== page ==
The country’s top film critics are in love with the liberal agenda of Al Gore’s new Inconvenient Sequel, gushing at the "Shakespearean" Gore “saving the world” “one lecture at a time." The global warming film has more of a “meh” response overall. It’s at 67 percent on Metacritic and 75 at Rotten Tomatoes. But Rolling Stone, the Los Angeles Times and the New York Times, among others, are fans.
The New York Times’ Ben Kenigsberg on July 27 compared Gore to Shakespeare:
Now gray-haired and at times sounding angrier in his speeches, Mr. Gore, in “Sequel,” takes on the air of a Shakespearean figure, a man long cast out of power by what he casually refers to as “the Supreme Court decision” (meaning Bush v. Gore) but still making the same arguments that have been hallmarks of his career.
The headline of Rolling Stone was similarly effusive: “‘An Inconvenient Sequel’ Review: Al Gore Returns to Save the World, One Lecture at a Time.” Film critic Peter Travers repeated Gore’s bogus information:
Gore recalls how the first film was roundly mocked for suggesting that storm surges could flood the 9/11 memorial site in Lower Manhattan – and as footage here shows, that's exactly what happened during Hurricane Sandy.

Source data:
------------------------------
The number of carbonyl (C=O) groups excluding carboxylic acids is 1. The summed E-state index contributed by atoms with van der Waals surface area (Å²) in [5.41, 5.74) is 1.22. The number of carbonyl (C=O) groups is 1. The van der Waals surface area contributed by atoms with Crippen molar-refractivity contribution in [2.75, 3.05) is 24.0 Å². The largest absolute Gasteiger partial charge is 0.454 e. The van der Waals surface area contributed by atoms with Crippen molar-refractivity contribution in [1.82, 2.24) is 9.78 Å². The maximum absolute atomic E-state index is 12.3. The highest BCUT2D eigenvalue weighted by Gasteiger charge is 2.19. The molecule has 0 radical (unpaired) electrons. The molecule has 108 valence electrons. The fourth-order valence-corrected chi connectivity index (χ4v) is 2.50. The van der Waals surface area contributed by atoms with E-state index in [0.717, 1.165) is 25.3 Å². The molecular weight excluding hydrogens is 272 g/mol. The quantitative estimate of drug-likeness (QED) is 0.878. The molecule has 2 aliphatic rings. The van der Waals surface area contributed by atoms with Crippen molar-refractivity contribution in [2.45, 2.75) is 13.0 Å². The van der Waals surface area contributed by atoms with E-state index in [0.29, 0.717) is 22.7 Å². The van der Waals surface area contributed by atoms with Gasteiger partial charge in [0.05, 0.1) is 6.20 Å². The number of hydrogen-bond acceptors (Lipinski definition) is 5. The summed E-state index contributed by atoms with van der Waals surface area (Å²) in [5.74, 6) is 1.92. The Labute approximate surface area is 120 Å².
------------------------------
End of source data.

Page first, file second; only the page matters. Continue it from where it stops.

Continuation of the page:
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Actually, no. That’s not what Gore claimed. On July 27, National Review explained:
In An Inconvenient Truth, Gore didn’t say anything about lower Manhattan getting inundated because of a passing storm. He showed the tip of the island disappearing underwater because of melting ice in the North Atlantic, not because a hurricane happened to strike the area at high tide and during a full moon. There’s a fairly critical distinction between the two scenarios: One is permanent. Lower Manhattan may someday be uninhabitable by anyone who doesn’t have gills...
Yet, Newsweek spun the movie as bulletproof: “Al Gore's 'An Inconvenient Sequel' is packed with scary climate change evidence. Good luck with the deniers, dude!"
Entertainment Weekly hailed, “Gore is a little grayer and a little thicker around the midsection, but he's still tirelessly speaking truth to power on behalf of our ailing planet in his folksy Tennessee twang.”
Despite all the elite praise, the film only has a score of 45 from Rotten Tomatoes readers.